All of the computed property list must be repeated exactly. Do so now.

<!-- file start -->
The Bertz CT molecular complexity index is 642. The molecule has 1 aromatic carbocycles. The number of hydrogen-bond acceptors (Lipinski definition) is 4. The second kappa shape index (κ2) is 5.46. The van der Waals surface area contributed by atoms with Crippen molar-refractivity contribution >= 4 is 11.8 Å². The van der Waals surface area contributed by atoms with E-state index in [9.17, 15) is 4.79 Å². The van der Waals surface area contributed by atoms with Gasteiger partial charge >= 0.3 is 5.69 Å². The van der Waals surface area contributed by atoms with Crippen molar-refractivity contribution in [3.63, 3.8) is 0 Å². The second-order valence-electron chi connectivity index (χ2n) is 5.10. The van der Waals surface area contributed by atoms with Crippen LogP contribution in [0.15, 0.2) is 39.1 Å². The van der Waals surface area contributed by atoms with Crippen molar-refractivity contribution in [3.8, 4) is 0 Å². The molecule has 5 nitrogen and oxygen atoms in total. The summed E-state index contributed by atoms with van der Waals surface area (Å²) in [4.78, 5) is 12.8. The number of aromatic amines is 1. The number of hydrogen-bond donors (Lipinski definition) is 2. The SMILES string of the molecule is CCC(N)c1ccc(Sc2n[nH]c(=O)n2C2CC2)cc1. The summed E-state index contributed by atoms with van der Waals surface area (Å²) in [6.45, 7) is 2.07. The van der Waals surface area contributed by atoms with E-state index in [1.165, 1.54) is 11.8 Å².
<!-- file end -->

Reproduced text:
The Bertz CT molecular complexity index is 642. The molecule has 1 aromatic carbocycles. The number of hydrogen-bond acceptors (Lipinski definition) is 4. The second kappa shape index (κ2) is 5.46. The van der Waals surface area contributed by atoms with Crippen molar-refractivity contribution >= 4 is 11.8 Å². The van der Waals surface area contributed by atoms with E-state index in [9.17, 15) is 4.79 Å². The van der Waals surface area contributed by atoms with Gasteiger partial charge >= 0.3 is 5.69 Å². The van der Waals surface area contributed by atoms with Crippen molar-refractivity contribution in [3.63, 3.8) is 0 Å². The second-order valence-electron chi connectivity index (χ2n) is 5.10. The van der Waals surface area contributed by atoms with Crippen LogP contribution in [0.15, 0.2) is 39.1 Å². The van der Waals surface area contributed by atoms with Crippen molar-refractivity contribution in [3.8, 4) is 0 Å². The molecule has 5 nitrogen and oxygen atoms in total. The summed E-state index contributed by atoms with van der Waals surface area (Å²) in [4.78, 5) is 12.8. The number of aromatic amines is 1. The number of hydrogen-bond donors (Lipinski definition) is 2. The SMILES string of the molecule is CCC(N)c1ccc(Sc2n[nH]c(=O)n2C2CC2)cc1. The summed E-state index contributed by atoms with van der Waals surface area (Å²) in [6.45, 7) is 2.07. The van der Waals surface area contributed by atoms with E-state index in [1.165, 1.54) is 11.8 Å².